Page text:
"Untouchable" area of old Beijing under threat (2)

22:34, May 13, 2010      

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There is no doubt the area has severe problems. Most of the hutong houses are dilapidated and overcrowded. Few have sanitary facilities; residents use public toilets and washrooms. Businesses have added incongruous extensions to traditional buildings. The wall of what was once a mosque now sports tacky bas-reliefs of the Terracotta Warriors.

But like many run-down inner city areas around the world, Gulou has become trendy. New boutiques, jewelry shops, bars and restaurants are springing up. Unfortunately, such gradual, slightly bohemian gentrification has little to offer a local government thirsty for revenue.

"Other districts have many big projects. We are envious, but we don't have the space," Yang Yiwen told Beijing Times in January.

By demolishing decaying high-maintenance housing and shifting a high-density population with its attendant high social costs, the government could turn a "loss-making" area into a revenue-generating asset through land sales, rent and business taxation.

Dongcheng has been planning to redevelop the area for more than a decade. China.org.cn has obtained documents detailing a six-month workshop led by Italian architect Professor Carlo Greco in 2006-2007. Some elements of the current plans, including the underground parking lots, can be found in Professor Greco's proposals. But his suggestions for new buildings were simple and restrained.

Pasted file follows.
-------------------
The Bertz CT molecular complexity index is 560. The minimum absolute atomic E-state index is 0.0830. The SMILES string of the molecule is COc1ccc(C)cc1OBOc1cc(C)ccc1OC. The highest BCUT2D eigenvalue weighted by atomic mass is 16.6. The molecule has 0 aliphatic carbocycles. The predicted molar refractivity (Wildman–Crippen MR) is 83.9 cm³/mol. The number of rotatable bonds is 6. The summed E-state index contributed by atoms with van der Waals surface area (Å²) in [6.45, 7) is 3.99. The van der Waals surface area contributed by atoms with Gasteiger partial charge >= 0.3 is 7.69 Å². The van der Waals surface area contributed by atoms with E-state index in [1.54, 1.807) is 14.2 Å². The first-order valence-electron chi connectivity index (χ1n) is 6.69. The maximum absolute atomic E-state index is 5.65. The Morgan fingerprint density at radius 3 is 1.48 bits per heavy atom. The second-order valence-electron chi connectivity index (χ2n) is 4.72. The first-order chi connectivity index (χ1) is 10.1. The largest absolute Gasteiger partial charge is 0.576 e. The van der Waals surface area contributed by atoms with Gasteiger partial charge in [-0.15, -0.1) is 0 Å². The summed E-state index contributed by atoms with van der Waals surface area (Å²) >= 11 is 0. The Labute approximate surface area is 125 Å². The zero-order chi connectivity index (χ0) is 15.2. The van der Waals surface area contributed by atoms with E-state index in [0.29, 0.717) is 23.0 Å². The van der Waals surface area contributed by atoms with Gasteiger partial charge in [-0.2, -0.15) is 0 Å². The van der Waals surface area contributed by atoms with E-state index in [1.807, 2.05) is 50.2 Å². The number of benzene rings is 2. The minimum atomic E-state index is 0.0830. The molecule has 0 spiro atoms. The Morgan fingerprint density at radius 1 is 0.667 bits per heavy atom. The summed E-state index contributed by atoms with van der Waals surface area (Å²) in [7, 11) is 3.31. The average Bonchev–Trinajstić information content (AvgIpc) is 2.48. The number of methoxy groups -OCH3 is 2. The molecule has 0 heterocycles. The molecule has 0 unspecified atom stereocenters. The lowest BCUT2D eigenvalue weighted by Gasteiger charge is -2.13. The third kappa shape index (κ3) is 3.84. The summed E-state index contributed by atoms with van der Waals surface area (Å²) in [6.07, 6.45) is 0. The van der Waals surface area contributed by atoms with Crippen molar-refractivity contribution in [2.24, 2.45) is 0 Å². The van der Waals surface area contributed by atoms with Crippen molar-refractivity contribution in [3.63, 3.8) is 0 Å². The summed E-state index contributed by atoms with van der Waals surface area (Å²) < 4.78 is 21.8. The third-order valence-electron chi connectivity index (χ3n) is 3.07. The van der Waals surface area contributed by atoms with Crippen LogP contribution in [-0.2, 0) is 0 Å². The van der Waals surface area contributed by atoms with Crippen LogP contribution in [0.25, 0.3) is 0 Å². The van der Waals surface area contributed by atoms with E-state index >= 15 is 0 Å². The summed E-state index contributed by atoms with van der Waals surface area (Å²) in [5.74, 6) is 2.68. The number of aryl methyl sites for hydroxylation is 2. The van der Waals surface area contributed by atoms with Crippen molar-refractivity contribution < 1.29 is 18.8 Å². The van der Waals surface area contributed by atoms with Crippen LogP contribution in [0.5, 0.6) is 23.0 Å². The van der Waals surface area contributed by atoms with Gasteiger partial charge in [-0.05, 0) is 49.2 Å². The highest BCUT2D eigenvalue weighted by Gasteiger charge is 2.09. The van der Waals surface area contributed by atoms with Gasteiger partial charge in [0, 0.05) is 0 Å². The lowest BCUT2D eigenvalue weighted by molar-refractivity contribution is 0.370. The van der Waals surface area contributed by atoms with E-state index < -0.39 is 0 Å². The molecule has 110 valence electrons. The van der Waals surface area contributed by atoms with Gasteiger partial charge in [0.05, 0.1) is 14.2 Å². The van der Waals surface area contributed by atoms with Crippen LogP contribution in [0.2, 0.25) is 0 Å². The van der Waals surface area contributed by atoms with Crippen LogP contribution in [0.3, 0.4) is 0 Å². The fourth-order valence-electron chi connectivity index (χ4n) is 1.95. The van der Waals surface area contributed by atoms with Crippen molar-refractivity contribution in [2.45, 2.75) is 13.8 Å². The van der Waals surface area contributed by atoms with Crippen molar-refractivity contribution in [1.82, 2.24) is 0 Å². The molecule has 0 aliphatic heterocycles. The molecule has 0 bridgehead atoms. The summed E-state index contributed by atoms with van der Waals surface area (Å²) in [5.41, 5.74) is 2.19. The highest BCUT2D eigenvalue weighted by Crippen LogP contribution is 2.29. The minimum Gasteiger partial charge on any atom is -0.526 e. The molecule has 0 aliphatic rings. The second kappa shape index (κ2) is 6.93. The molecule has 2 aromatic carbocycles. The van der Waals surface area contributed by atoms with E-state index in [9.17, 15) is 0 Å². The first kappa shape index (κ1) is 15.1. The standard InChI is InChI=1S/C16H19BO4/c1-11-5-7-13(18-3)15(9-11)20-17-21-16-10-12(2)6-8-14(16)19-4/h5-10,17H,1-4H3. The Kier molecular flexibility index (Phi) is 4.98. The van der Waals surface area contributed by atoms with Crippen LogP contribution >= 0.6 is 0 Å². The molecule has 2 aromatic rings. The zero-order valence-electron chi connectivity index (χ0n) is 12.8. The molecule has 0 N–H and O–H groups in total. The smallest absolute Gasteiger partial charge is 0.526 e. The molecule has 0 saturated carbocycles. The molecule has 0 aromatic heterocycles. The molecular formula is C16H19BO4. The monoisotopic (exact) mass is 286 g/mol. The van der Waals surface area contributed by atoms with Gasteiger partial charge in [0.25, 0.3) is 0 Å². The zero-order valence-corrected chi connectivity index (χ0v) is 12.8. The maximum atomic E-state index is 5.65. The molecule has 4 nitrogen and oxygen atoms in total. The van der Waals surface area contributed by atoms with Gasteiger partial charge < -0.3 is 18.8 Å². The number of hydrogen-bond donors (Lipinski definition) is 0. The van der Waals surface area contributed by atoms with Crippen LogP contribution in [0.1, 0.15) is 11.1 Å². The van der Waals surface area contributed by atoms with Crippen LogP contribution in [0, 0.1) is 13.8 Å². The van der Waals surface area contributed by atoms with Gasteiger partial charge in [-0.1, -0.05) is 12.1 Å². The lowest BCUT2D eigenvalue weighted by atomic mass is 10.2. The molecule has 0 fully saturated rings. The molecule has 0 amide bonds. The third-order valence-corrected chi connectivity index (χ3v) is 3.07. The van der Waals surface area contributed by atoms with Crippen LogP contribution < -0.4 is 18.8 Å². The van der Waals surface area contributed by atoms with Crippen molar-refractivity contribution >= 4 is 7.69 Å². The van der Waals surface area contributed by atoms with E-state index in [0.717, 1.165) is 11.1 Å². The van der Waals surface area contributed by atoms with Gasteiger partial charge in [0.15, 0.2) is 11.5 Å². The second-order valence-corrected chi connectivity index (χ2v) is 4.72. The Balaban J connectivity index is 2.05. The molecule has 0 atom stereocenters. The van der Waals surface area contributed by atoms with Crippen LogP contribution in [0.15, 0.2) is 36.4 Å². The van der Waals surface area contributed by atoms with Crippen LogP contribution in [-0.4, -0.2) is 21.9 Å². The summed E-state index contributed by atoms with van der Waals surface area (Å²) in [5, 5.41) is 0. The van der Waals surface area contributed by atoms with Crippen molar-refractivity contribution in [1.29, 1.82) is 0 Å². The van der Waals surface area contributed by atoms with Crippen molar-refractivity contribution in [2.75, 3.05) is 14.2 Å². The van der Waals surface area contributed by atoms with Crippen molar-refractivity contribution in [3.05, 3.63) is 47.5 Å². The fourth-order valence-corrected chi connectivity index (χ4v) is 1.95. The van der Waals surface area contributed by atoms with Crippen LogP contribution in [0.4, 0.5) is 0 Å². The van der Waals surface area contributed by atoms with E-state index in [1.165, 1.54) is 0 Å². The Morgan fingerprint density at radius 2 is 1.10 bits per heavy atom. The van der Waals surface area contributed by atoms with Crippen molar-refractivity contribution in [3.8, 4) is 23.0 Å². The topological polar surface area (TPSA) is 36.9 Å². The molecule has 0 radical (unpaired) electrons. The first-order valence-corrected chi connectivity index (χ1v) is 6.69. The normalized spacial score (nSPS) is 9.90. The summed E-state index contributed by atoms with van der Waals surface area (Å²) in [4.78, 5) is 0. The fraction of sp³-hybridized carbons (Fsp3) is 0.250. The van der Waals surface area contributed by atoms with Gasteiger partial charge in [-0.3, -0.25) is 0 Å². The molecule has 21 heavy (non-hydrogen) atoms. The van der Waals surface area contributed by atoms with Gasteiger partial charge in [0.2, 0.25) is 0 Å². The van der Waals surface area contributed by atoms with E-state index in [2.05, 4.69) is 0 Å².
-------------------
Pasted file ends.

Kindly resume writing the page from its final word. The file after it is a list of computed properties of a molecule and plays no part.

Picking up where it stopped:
Professor Greco's report also drew attention to what is perhaps the key issue: "The contrast between the extreme poverty of the residents and extremely high land prices."

Earlier this year, according to Beijing Cultural Heritage Protection Center (BJCHP), the Massachusetts-based Boston International Design Group, had plans for the area on its website. They were removed after the conservationists made enquiries.

"The Chinese government and real estate developers often like to involve international designers and architects to show that they are legitimate," BJCHP founder He Shuzhong told journalists in March.

The Dongcheng government's chance to press ahead with the development came this year when the Beijing government offered it 17.5 hectares of land in Shunyi.

Beijing conservationists bemoan the disappearance of traditional neighborhoods and complain that the city has become an experimental zone for foreign architects. Landmarks like the Bird's Nest Stadium, the National Theatre and the new Central Television HQ are feted overseas, but are less popular locally.

But what conservationists fear most is that the area will suffer the fate of the formerly bustling Qianmen street, south of Tian'anmen Square, which in 2008 was replaced with a lifeless Qing-dynasty pastiche, complete with a fake tram.

"We do not want to see the model of redevelopment of Qianmen being spread to other areas. We still have officials as well as specialists, experts, who consider it a model of success for protection and redevelopment," He Shuzhong told journalists in March.
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